But being a true ally to a Black colleague means voicing more than words of support or announcing yet another generic commitment to diversity. It means backing it up with individual action.
Pamela Newkirk, a journalist and author of “Diversity, Inc.: The Failed Promise of a Billion-Dollar Business,” said it’s easier for people to look at the more blatant forms of racism than it is for them to question how their own actions may perpetuate racial inequality.
“I think people are beginning to question, ‘Why is it that I work in a place that is pretty much all white? Why is it that I’ve never gone outside of my own circle to make sure that people who don’t look like me have opportunities? What can I do?’” Newkirk said.
Despite anti-discrimination laws, diversity initiatives and racial bias trainings, stats show that these efforts are failing Black Americans. Only 8% of Black professionals hold white-collar jobs, and only 3.2% become senior management, as detailed by the 2019 study “Being Black in Corporate America” by the nonprofit Center for Talent Innovation. Only four companies in the Fortune 500 –– Lowe’s, Merck, TIAA and Tapestry –– are run by Black CEOs.
On top of doing their jobs, Black professionals face racial prejudice in the workplace and are often tasked with the extra work of addressing these disparities of representation by serving on diversity committees, hiring panels and task forces.
Just because the issues are systemic doesn’t mean you can sit it out, no matter who you are. Every employee has a role in making a workplace fair for all, and you can take concrete action that promotes and advances a Black colleague’s success.
1. Share what you earn.
One way for colleagues of Black professionals to address the racial pay gap is to be transparent about pay even when companies aren’t. Discussing salary with peers is part of being a good ally, said Minda Harts, founder of The Memo LLC, a career development company for women of colour.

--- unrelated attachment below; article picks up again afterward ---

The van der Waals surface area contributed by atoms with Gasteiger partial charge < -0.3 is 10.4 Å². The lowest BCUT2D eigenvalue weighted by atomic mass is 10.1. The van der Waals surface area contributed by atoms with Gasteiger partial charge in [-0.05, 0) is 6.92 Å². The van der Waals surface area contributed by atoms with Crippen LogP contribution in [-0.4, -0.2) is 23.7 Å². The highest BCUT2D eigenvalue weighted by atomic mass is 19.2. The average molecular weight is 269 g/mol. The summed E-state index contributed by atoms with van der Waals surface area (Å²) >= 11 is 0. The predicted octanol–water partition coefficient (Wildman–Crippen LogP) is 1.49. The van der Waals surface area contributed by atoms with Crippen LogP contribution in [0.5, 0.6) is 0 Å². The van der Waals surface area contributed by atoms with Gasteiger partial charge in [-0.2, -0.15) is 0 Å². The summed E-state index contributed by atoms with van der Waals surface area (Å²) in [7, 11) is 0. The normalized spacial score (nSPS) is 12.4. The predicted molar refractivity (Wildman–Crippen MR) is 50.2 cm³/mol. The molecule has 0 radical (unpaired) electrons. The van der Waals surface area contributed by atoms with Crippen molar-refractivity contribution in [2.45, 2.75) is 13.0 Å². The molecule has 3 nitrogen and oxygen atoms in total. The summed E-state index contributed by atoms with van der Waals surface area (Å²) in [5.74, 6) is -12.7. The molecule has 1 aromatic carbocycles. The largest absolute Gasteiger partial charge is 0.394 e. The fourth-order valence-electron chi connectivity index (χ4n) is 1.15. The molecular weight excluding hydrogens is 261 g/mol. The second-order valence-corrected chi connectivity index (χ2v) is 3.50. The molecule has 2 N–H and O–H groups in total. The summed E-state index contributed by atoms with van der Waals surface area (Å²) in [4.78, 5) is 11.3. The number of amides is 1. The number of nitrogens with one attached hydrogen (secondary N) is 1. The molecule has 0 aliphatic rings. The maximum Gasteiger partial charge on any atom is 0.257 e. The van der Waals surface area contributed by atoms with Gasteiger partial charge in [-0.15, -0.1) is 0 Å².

“If I knew one of my colleagues was not making a certain amount of money that they should, I would want them to know,” Harts said. “I wouldn’t want to be in the dark about that.”
2. Measure pay, promotion, hiring and retention gaps across race, and be held accountable.
On a company level, you cannot fix racial gaps in pay, hiring and promotions until you have data to measure it. Companies should be documenting diversity metrics like pay, retention and promotions across race, Harts said, and make it available for job applicants.
“I think there should be stats available when a Black applicant asks, ‘What are your metrics for diversity and inclusion?’ that every company should be tracking the retention, and then also the pay,” Harts said.
Companies also need to centre the voices of Black employees in discussions of this accountability to diversity, too, so that decisions are not made in an echo chamber. “You need to actually have conversations with Black employees to find out what they need from you,” Harts said.
CEOs have “been committed to diversity and inclusion and equity, and we haven’t seen anything. I think it’s going to be really important for Black employees to hold their leaders accountable to change,” Harts said.
3. Advocate for Black colleagues to get the high-profile assignments necessary for promotions.
When you look at your organisation, notice who is getting the high-profile assignments that lead to acclaim and promotions. Chances are, Black women are getting sidelined.
A 2018 LeanIn.org survey found that Black women were far less likely to feel they had an equal opportunity to grow and advance, and were less likely to think the best opportunities went to the most deserving employees, compared with all men and women who were white, lesbian, Latina or Asian.
To fix the lack of equal access to high-profile assignments, legal scholars Joan C. Williams and Marina Multhaup proposed two solutions in Harvard Business Review. One: Managers need to assess which team members are volunteering for office housework ― the routine tasks that don’t lead to promotions ― such as taking notes, scheduling meetings and ordering food. Once they know, managers need to recognise that there can be a social pressure to say yes when it’s an option to volunteer, and instead make everyone take turns doing it.
Two: Make high-profile assignments an option for all eligible employees, “not just the ones who come to mind first or who ask to do it,” Williams and Multhaup wrote.
4. Be a sponsor to a Black colleague’s career.